1. In this reference the question to be answered by us is this: Whether in the event of the owner of a bhumiswami agricultural holding claiming a right of easement on a contiguous holding which is also held in bhumiswami rights, the easement materializes on peaceful, uniterrupted and continuous usage for 20 years as provided in the main body of Section 15 of the Indian Easements Act, or whether on the ground that the land 'belongs' to government, it should be for a period of 60 years under the old Limitation Act and 30 years under the present one, as provided in the last clause of the same section?
2. There are two other questions which arise in the same second appeal; first, one of fact, whether actually the claimant to the easement has proved such usage for a period of over 30 years; the second, one of law, whether, in view of the amendment of the Indian Limitation Act, even on the theory that this land 'belongs' to the government, the period would be only 30 and not 60 years. This would depend upon the applicability or otherwise of the 'savings' in Section 31(b). We do not feel called upon to say anything about these two questions which are entirely within the competence of the Single Bench to which the case shall be returned with an answer to the first question already set out.
3. The facts necessary for our purposes are simple and are practically common grounds except for the duration mentioned in connection with the question of fact. The parties to the suit hold contiguous holdings namely, plot No. 101 in the village Nogawa, Tahsil Depalpur of area 0.40 acres owned by the plaintiff. Adjacent to it are two fields Nos. 104 & 105, the first belonging to defendants 1 to 3 and the second to defendant No. 4. By 'belonging to' or 'owned by' with reference to these three plots is meant that all these persons have a bhumiswami right on the respective plots owned by them. The plaintiff's case is that he has got a right of easement for passage over the plots 104 and 105 to his own plot 101. He has claimed to have exercised it for a long time and wants this right to be declared. In addition he wants the defendants to be restrained by a permanent injunction from interfering with his (plaintiff's) exercise of the right of easement over the respective plot numbers. The lower appellate Court has found as a fact that the plaintiff had been exercising his right of passage over the fields of the defendants peacefully and without interruption for a continuous period between 30 and 35 years. The trial Court itself has dismissed the suit giving reasons which are slightly different from those given by the lower appellate Court; but it is sufficient for our purpose to concentrate our attention on the appellate decision. Holding that the last clause of Section 15 of the Indian Easements Act was applicable to this case and that the Indian Limitation Act as it stood at the time of the filing of the suit was applicable, the lower Court held that in the absence of 60 years' continuous and uninterrupted use the easement could not be declared. In this it was guided by the ruling of another Single Bench of this High Court reported in Rawaji v. Keshav, 1962 Jab LJ 1039 = (AIR 1963 Madh Pra. 202).
4. The solution of this problem centres round the phrase 'belongs to government'. Courts have said that this 'belonging' should be contemporaneous with the suit. Of that of course there is no difficulty. The real difficulty is of the degree of the 'belonging', because it is a very common happening that property which belongs ultimately to the Government, also belongs in a more or less limited measure to other persons. If we lay emphasis upon a very remote ultimate belonging to government practically every piece of land would be in the ownership of government at least in our country where according to the ancient theory all land belongs to Government. On the other hand, if we restrict the meaning of the word 'belonging' every derivative or limited owner would become the owner for the purposes of allowing an easement to grow by grant or by prescription. The line has therefore to be drawn somewhere. An idea of the degree of belonging to the Government or to a limited owner holding under government can be developed for the purposes of the application of Section 15 as the case may be, the general rule of 20 years, or the special rule of the period of limitation against Government as indicated in the last clause.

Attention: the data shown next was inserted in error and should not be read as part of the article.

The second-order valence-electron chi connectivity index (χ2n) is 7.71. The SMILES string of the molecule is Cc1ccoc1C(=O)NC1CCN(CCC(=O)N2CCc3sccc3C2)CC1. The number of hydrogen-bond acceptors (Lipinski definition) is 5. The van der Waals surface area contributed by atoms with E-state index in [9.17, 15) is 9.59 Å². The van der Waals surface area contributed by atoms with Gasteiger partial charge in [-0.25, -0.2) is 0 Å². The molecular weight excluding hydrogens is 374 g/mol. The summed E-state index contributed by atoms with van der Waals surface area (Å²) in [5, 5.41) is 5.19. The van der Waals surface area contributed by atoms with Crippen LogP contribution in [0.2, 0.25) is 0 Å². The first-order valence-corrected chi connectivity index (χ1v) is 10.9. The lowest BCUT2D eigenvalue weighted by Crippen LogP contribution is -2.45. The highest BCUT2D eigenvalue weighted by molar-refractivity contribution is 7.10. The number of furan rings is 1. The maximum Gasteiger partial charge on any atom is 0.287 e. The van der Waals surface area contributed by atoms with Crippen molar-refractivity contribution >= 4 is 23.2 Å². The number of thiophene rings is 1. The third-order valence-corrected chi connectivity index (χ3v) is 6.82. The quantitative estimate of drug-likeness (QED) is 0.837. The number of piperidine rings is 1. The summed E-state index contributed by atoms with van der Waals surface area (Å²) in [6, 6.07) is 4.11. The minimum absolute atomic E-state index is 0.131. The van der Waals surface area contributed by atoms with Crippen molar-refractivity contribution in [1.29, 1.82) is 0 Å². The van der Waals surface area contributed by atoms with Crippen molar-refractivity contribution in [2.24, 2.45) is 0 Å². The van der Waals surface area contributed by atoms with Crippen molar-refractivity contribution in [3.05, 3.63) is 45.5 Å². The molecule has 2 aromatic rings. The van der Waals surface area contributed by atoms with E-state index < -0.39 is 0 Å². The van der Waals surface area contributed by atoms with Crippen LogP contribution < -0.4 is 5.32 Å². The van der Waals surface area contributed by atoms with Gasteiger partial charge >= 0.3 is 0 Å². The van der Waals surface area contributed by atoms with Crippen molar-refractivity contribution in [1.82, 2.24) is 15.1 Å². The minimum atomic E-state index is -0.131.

5. There is a certain quantity of case law and as the circumstances of each case are distinctive they do not have any cast-iron principle rigorously applicable; but all the same, a general conception of where to draw the line between 'belonging to government' and 'belonging to somebody else' can be gathered. The two cases on which the learned Single Bench relied in 1962 Jab LJ 1039 = (AIR 1963 Madh Pra 202) (supra) are -- Municipal Board, Pilibhit v. Khalil-ul-Rabman, AIR 1929 All 382 and Chinnaswami Goundan v. Balasundara Mudaliar. AIR 1934 Mad 575. In the Allahabad case the land clearly belonged to government but being situated in a municipal area in the U. P. it was under the control of the Municipality under the U. P. Municipality Act in the manner common all over our country. Even the Municipal Board could not create the easement because-
'a Bye-law, passed by the Board and sanctioned by the Government, signifying the intention to let out the spaces at the sides of roads to hawkers, does not create Board's ownership to those sides but merely extends its power of user, the ownership being already created by Section 116, Municipalities Act of 1916, or a similar provision in the previous Act.' It was a clear case of the land belonging to government in a very real sense, with the Municipal Board exercising control for certain limited purposes. In the Madras case the land belonged to the government but was in the actual occupancy of the trustees or the sewaks of a temple. The rights, if any, of the temple were very precarious and the most the Court could hold was that the temple was not a trespasser. On that view of course the land belonged to the government in a very real sense and not merely in a sense of a very remote ultimate ownership. Naturally, therefore, the 60 year rule contained in the last clause of Section 15 of the Easements Act was applied.